[iDC] How does social media educate?

Ulises arsalaan1-idc at yahoo.com
Fri Feb 2 15:37:29 EST 2007


I guess it makes sense to begin by asking: What is 'social media'? However, your questions and observations are already suggesting that it might not be that easy to provide an answer.

Personally, I had been using the term 'social software' until it became sort of unpopular, perhaps because the word 'software' put too much emphasis on the tools. 'Social media' is more encompassing of the different actors and arenas. At the same time, I have a strong aversion to the term Web 2.0--it seems to exceed the narrowness of 'social software' by pretending that 'social' movements can be neatly organized and mapped. But that's just me. 

By defining the term 'social media' too broadly, we get everything that  involves humans and communication technologies. By defining it too narrowly, we might miss the forest for the trees, as you suggest, by collapsing 'media' with 'social medium,' ignoring the necessity to ask how 'the social' is being redefined in this collusion.  

But if precise definitions are a necessary evil, what do you think about Dion Hinchcliffe's attempt below?

Defining Social Media: Some Ground Rules
(as we understand them circa January 2007)

1. Communication in the form of conversation, not monologue.  This implies that social media must facilitate two-way discussion, discourse, and debate with little or no moderation or censorship.  In other words, the increasingly ubiquitious comments section of your local blog or media sharing site is NOT optional and must be open to everyone. 
2. Participants in social media are people, not organizations.  Third-person voice is discouraged and the source of ideas and participation is clearly identified and associated with the individuals that contributed them.  Anonymity is also discouraged but permissible in some very limited situations.

3. Honesty and transparency are core values.  Spin and attempting to control, manipulate, or even spam the conversation are thoroughly discouraged.  Social media is an often painfully candid forum and traditional organizations -- which aren't part of the conversation other than through their people -- will often have a hard time adjusting to this.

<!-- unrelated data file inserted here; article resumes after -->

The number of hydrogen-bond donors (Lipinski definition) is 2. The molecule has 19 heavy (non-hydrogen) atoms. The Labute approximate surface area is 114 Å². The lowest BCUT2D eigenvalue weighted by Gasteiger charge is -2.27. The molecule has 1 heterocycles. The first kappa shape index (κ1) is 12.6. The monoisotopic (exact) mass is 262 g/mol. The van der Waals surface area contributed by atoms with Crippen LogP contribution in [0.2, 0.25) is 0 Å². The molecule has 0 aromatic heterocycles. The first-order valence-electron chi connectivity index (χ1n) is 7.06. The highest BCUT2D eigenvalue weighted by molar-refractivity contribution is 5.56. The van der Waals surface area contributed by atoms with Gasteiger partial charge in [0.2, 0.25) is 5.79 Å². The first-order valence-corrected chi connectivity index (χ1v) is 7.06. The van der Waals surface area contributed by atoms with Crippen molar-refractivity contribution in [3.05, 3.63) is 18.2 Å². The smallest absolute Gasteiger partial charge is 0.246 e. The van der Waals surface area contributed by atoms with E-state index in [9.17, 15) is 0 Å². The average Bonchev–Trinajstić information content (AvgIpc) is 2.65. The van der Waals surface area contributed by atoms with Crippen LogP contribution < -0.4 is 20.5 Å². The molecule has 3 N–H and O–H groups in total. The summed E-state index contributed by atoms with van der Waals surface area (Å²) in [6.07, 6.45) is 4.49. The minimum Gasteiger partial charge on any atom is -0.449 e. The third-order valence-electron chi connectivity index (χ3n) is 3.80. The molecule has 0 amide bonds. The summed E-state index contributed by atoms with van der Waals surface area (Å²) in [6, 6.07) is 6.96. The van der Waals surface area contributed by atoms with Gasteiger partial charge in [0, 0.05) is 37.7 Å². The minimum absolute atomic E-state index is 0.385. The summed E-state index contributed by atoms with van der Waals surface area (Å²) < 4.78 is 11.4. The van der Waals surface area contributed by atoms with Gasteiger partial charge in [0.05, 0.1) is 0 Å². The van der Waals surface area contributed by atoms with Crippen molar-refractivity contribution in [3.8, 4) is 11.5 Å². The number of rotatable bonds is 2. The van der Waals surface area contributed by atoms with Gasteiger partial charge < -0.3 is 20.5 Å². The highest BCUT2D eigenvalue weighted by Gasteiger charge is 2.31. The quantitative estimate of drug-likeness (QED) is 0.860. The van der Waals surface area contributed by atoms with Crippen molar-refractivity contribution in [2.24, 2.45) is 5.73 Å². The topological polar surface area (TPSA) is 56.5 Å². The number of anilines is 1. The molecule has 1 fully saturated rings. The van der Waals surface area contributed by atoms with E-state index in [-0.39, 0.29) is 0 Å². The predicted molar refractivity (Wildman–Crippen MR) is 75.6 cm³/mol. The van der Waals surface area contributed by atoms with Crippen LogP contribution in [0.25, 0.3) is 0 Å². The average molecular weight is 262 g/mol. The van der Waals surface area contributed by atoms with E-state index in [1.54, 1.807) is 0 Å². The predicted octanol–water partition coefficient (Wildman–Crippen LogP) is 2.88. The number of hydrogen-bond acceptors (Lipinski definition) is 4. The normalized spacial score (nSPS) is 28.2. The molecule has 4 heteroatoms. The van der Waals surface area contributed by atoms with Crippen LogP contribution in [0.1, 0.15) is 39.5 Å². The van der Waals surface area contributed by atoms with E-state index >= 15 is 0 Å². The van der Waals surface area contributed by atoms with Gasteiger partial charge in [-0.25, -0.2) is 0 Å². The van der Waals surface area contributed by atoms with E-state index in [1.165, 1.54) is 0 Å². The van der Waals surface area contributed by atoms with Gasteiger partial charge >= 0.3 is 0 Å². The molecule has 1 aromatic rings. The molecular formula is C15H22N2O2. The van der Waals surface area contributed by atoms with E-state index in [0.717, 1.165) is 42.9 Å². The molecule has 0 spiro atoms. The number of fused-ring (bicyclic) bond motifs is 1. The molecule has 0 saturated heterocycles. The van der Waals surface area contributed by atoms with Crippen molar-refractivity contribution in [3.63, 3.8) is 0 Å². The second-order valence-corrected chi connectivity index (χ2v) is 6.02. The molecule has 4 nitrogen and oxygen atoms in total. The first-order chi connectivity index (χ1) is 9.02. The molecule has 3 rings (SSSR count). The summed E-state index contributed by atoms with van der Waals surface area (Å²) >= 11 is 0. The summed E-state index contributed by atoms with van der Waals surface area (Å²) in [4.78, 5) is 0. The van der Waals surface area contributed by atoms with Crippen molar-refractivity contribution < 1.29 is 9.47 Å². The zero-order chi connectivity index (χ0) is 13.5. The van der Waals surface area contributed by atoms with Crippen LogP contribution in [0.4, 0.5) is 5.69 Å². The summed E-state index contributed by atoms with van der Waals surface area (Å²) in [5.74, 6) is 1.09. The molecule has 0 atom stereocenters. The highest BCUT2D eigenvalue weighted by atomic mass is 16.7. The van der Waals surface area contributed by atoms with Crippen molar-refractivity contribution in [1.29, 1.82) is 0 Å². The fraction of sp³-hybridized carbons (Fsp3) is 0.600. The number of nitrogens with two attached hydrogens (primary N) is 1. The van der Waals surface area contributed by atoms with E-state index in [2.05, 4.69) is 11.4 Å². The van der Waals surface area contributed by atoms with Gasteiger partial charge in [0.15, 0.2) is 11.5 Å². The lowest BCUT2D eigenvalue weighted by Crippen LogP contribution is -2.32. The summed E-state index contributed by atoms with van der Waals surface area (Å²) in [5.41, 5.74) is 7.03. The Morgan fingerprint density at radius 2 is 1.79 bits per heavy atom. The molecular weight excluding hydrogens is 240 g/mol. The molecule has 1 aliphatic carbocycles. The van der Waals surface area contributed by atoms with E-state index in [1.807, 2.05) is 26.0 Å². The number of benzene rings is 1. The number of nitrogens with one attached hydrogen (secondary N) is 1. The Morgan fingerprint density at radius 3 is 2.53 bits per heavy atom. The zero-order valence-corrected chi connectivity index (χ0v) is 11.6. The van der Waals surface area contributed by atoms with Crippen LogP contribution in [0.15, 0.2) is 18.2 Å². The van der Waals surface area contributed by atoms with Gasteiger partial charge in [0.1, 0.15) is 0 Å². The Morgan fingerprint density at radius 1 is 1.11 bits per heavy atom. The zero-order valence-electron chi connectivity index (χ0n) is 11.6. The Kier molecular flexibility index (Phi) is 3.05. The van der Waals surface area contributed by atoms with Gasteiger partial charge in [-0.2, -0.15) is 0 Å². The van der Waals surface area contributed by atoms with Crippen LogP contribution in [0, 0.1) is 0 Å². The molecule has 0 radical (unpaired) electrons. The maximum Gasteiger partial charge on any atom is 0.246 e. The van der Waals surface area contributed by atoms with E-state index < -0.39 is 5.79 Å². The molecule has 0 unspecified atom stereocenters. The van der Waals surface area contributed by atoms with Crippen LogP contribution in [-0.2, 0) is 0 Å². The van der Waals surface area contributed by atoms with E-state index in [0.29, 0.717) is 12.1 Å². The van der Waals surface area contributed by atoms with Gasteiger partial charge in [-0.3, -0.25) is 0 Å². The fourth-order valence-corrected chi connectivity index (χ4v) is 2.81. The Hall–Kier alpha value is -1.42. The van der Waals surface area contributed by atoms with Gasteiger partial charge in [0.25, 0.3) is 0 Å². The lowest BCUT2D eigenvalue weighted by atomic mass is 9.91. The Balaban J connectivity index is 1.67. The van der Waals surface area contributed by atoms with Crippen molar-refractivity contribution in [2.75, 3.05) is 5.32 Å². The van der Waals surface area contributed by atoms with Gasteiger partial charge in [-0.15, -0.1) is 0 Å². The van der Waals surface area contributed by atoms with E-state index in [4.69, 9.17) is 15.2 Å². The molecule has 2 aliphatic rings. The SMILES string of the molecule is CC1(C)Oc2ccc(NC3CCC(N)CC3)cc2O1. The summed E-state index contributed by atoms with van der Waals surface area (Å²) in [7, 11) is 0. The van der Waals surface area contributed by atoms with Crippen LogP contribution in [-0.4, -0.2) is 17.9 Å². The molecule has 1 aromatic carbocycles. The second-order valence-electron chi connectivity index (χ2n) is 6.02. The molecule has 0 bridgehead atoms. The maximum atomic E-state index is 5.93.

4. It's all about pull, not push.  Like McKinsey & Company noted a year ago or so , push-based systems, of which one-way marketing and advertising and command-and-control management are typical examples are no where near as efficient as pull systems where people bring to them the content and relationships that they want, instead of having them forced on themselves.  Far from being a management theory, much of what we see in Web 2.0 shows the power of pull-based systems with extremely large audiences.  As you shape a social media community, understanding how to make embrace pull instead of push is one of the core techniques.  In social media, people are in control of their conversations, not the pushers. [I strongly disagree with Hinchcliffe here! What about power laws?]
5. Distribution instead of centralization.  One often overlooked aspect of social media is the fact that the interlocutors are so many and varied.  Gone are the biases that inevitably creep into information when only a few organizations control the creation and distribution of information.  Social media is highly distributed and made up of tens of millions of voices making it far more textured, rich, and heterogeneous than old media could ever be (or want to be).  Encouraging conversations on the vast edges of our networks, rather than in the middle, is what this point is all about. 


More information about the iDC mailing list